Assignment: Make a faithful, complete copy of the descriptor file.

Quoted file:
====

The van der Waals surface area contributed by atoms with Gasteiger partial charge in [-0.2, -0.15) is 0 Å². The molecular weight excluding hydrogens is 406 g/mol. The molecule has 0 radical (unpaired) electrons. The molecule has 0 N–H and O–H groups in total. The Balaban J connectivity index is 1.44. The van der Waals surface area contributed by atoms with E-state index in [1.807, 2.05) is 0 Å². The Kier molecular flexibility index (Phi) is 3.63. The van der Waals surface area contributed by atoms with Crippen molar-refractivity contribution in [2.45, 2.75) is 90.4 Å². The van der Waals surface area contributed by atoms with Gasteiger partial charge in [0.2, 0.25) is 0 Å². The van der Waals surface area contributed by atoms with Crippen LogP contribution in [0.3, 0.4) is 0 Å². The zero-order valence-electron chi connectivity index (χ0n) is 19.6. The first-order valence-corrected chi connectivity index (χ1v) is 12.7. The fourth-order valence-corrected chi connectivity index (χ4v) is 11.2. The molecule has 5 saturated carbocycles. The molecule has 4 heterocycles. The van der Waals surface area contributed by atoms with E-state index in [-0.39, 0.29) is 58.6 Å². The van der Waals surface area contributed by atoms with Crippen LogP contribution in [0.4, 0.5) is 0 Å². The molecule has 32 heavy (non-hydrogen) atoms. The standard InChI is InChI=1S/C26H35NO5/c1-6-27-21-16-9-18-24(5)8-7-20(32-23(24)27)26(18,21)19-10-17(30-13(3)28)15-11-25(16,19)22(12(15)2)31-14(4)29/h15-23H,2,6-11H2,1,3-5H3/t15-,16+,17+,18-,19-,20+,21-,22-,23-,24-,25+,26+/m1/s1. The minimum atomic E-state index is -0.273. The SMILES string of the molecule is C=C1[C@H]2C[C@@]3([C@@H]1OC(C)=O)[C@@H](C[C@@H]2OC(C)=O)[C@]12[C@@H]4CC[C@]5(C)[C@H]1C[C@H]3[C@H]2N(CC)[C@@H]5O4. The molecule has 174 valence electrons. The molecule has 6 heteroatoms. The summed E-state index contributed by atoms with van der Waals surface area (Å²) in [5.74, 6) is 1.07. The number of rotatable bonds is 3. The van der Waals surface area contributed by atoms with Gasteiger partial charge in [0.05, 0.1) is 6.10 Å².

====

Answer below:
The van der Waals surface area contributed by atoms with Gasteiger partial charge in [-0.2, -0.15) is 0 Å². The molecular weight excluding hydrogens is 406 g/mol. The molecule has 0 radical (unpaired) electrons. The molecule has 0 N–H and O–H groups in total. The Balaban J connectivity index is 1.44. The van der Waals surface area contributed by atoms with E-state index in [1.807, 2.05) is 0 Å². The Kier molecular flexibility index (Phi) is 3.63. The van der Waals surface area contributed by atoms with Crippen molar-refractivity contribution in [2.45, 2.75) is 90.4 Å². The van der Waals surface area contributed by atoms with Gasteiger partial charge in [0.2, 0.25) is 0 Å². The van der Waals surface area contributed by atoms with Crippen LogP contribution in [0.3, 0.4) is 0 Å². The zero-order valence-electron chi connectivity index (χ0n) is 19.6. The first-order valence-corrected chi connectivity index (χ1v) is 12.7. The fourth-order valence-corrected chi connectivity index (χ4v) is 11.2. The molecule has 5 saturated carbocycles. The molecule has 4 heterocycles. The van der Waals surface area contributed by atoms with E-state index in [-0.39, 0.29) is 58.6 Å². The van der Waals surface area contributed by atoms with Crippen LogP contribution in [0.4, 0.5) is 0 Å². The molecule has 32 heavy (non-hydrogen) atoms. The standard InChI is InChI=1S/C26H35NO5/c1-6-27-21-16-9-18-24(5)8-7-20(32-23(24)27)26(18,21)19-10-17(30-13(3)28)15-11-25(16,19)22(12(15)2)31-14(4)29/h15-23H,2,6-11H2,1,3-5H3/t15-,16+,17+,18-,19-,20+,21-,22-,23-,24-,25+,26+/m1/s1. The minimum atomic E-state index is -0.273. The SMILES string of the molecule is C=C1[C@H]2C[C@@]3([C@@H]1OC(C)=O)[C@@H](C[C@@H]2OC(C)=O)[C@]12[C@@H]4CC[C@]5(C)[C@H]1C[C@H]3[C@H]2N(CC)[C@@H]5O4. The molecule has 174 valence electrons. The molecule has 6 heteroatoms. The summed E-state index contributed by atoms with van der Waals surface area (Å²) in [5.74, 6) is 1.07. The number of rotatable bonds is 3. The van der Waals surface area contributed by atoms with Gasteiger partial charge in [0.05, 0.1) is 6.10 Å².